Guitar Beginners are excited about learning the guitar but often get nervous about making wrong first-steps in the beginning. Here are answers to some questions that are asked repeatedly in my beginner guitar lessons. I hope this helps some of you out.
1) Should I buy an acoustic or an electric guitar?
Buy whichever guitar ... View Lesson
When I started playing guitar and first learned barre chords, I thought using a capo was "cheating". "Shouldn't everyone learn how to play an F chord or C# minor?", I thought. While this is surely true, I now realize that the sound you get by using open strings is such a beautiful tone that understanding and ... View Lesson
In teaching guitar I come across students with various reasons as to why they will have trouble learning to play. Maybe they are taking up the guitar later in life, they might have small hands or other physical challenges, a lifestyle with time limitations, whatever.
If large hands made a great guitarist then basketballer Shaquille O'Neal would probably be the greatest guitar player around! I can ... View Lesson
The focus of your guitar practicing should be on things that are new to you. In other words, devote the majority of your guitar practice to what you can't do, not what you already do well. Some guitarists have played for years but play the same few riffs the entire time! The new stuff can be frustrating but it creates progress.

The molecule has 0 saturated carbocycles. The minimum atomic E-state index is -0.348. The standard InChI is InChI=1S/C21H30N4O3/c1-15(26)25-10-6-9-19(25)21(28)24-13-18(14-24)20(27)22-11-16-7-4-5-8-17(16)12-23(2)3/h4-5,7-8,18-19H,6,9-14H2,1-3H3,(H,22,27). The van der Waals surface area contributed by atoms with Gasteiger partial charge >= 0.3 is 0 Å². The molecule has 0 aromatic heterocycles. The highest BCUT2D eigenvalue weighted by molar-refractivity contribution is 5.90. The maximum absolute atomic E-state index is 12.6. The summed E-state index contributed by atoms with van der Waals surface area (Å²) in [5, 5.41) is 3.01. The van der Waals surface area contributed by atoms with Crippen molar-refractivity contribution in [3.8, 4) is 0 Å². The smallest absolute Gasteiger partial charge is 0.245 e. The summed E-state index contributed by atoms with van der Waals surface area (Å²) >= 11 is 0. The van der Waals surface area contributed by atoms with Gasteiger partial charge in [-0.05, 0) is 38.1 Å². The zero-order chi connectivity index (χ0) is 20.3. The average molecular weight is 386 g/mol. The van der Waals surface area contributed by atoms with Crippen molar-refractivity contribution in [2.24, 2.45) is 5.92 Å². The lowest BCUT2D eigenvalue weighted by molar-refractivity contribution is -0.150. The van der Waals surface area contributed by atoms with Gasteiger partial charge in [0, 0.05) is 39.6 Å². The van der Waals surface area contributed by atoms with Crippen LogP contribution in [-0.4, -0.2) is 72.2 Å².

Familiar material will be maintained ... View Lesson
Each time you play a guitar part, right or wrong, your body is learning it. How you practice is very important because of this. If you are practicing a song and consistently making a mistake on the same lick or chord change, don't start from the beginning. You are teaching yourself to make a mistake!
Isolate problem areas and practice them separately. Take your time, playing ... View Lesson
This list of advice for playing music in a group I picked up from one of my instructors while attending Musicians Institute
. The advice is from jazz keyboardist Chick Corea. Chick says as a preface "these bits of advice are policies and guidelines that formed through the years. I've found them to be comfortable, useful attitudes and rules. Use them if they work for ... View Lesson
The songs you can play are referred to as your "repertoire"; songs that you know beginning to end and can perform without looking at the sheet music or tablature. Ideally, a couple of these songs should be 'solo' pieces: an instrumental or an accompaniment you sing to. It is good to know a couple of easy songs that you can quickly show other musicians. These ... View Lesson
The drummer sets the tempo and time for the band so, of course, you should listen to and lock in with your drummer.
As a rule, guitar players cue in to the top end of the drum kit: the snare drum, hi-hat and ride cymbals. Lock in with the rhythms and accents your drummer is playing ... View Lesson
Dividing your practice session into short time frames - two to five minutes - is beneficial on many levels. It helps clarify what you are hoping to accomplish. It focuses you on the task at hand. And it breaks up your large musical journey into small steps. Focusing on short-term successes can ward off the ... View Lesson
Jazz guitar legend and teacher, Howard Roberts, gave one of my all-time favorite quotes when it comes to guitar technique:
"Speed is a by-product of Accuracy".
If one rushes to play a lick, melody or song before learning how it physically should feel when played well, the parts will never sound fast or ... View Lesson